Under GST, there are certain types of transactions which are categorised as unexplained cash credits and cash transactions. This article will help you understand all those transactions and credits and their taxability as per section 68 of the CGST Act.
Unexplained cash credits mean:
Mr Rajat’s bank statements showed a credit amount of Rs 2,00,000. When the assessing officer inquired about the source of cash and nature of the transaction, he was unable to provide the same.
Ideally, here, Mr Rajat has to provide the details (name of the lender, his PAN, etc.) to the assessing officer when he enquired. In the absence of valid source to cite, the deposited amount of Rs 2,00,000 will be treated as an unexplained cash credit.
In the above scenario of Mr Rajat, in case he would have provided details, but the assessing officer would not have satisfied with it, the deposited amount of Rs 2,00,000 is treated as an unexplained cash credit.
This was the example of entrepreneurs. In case of companies, unexplained cash credit refers to the amounts of share application money, share premium or share capital that is credited, but no explanation is received from the resident assessee. Or the explanation is provided by the resident assessee, but the assessing officer is not satisfied with the explanation offered.
However, in case the person in whose favour such amount is credited/recorded in the books of such company is either a venture capital fund or a venture capital company as per section 10(23FB), the above discussed special provision will not apply.
Quick Tip: In simple terms, unexplained cash credit means the amount credited in your books of accounts, but its source and nature are not disclosed.
Even though the explanation of the source and nature of cash credit is either missing or not justified, the same amount would be treated as taxable income in the year in which it is credited.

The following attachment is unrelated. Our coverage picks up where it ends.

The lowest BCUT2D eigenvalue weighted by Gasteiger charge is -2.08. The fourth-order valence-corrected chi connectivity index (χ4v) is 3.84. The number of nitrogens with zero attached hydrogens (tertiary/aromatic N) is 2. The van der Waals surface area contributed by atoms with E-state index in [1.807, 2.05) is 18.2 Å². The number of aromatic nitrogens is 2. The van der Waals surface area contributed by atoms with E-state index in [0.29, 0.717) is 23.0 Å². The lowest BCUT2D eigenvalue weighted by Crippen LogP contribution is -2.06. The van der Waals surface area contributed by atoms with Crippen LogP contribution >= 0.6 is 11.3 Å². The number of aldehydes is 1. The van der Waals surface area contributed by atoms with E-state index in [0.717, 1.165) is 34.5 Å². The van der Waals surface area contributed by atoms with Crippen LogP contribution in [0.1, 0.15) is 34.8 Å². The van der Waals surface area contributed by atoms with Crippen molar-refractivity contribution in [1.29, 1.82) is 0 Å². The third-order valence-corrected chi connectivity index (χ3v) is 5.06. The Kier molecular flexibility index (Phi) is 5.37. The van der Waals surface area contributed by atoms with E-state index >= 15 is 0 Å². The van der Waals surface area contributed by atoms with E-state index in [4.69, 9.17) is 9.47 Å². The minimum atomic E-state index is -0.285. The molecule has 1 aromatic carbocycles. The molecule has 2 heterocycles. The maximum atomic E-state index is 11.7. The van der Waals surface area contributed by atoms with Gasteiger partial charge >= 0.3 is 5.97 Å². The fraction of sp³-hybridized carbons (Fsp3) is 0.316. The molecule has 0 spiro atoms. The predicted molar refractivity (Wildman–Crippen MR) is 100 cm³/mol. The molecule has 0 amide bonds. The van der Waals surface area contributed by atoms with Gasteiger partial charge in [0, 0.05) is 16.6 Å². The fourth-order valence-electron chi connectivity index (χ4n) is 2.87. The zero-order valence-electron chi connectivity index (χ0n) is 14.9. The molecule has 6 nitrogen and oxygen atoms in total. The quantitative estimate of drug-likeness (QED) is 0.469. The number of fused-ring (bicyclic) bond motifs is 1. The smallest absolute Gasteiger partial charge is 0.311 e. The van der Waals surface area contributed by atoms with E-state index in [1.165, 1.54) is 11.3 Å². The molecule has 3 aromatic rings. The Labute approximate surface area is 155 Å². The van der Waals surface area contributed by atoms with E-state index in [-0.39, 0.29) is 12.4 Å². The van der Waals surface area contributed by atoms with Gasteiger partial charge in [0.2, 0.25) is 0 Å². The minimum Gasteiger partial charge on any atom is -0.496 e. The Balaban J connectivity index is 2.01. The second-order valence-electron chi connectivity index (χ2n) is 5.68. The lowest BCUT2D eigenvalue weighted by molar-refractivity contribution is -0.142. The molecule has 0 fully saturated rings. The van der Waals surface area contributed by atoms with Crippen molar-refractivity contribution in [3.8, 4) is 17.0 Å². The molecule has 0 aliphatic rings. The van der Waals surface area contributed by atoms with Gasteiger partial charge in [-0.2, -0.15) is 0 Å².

Unexplained cash credits or cash transactions are taxed at the rate of 30% in addition to tax, cess and surcharge .
For assessees carrying on business, will have to pay tax on any cash payment made above Rs 10,000 in a single day. If the cash payment limit exceeds Rs 10,000, the same will not be treated as an expenditure and tax have to be paid along with it.
Mr Mukesh is a freelance tutor. To develop his own educational website, he purchased a domain name and paid the amount of Rs 12,500 in cash. Here, this payment would not be treated as an expenditure but the cash payment amount will also include the applicable amount of tax. In other words, since the payment beyond the cash limit of Rs 10,000 is done in cash, it will not be deducted from his total tutoring fees received for the year.
Further, while accepting a cash payment, under section 269ST, a person should not exceed the limit of Rs 2,00,000 in hard cash:
However, such payments are acceptable in the form of ECS, cheque or demand drafts.
This section 269ST that explains restrictions on cash transactions is not applicable to:
Post demonetisation in the country, the law has become more stringent to control high-value transactions in money. In case, if any transaction violates section 269ST, penalties under the section 271DA is applicable.
Since the government has become stricter to curb the black money, there are penalties for tax evaders. Under section 271DA, any person violating the provisions of section 269ST, will be liable to pay penalty. The amount of penalty equates to 100% amount of the cash received.
These are the key points which need to be adhered to avoid penalties and obey cash payment limit under GST.
Last, but not the least – Existence of ‘books of accounts’ is mandatory to appeal section 68. Any sort of scraps of papers or loose sheets are not accepted as books of accounts as they can be easily replaced or detached.
After the implementation of GST, the tax compliance requirements changed drastically. As a result, several businesses find it challenging to focus on their business while trying to be GST compliant. This is where we come into the picture. Our team of in-house GST experts can help you meet all the GST compliance requirements right from registration and filing of returns to handling notices.
We hope, this guide answers all the questions you had about GST on unexplained cash credits and cash transactions. If you still have any question in mind, you can post it on our TaxForum to get it answered from a tax expert.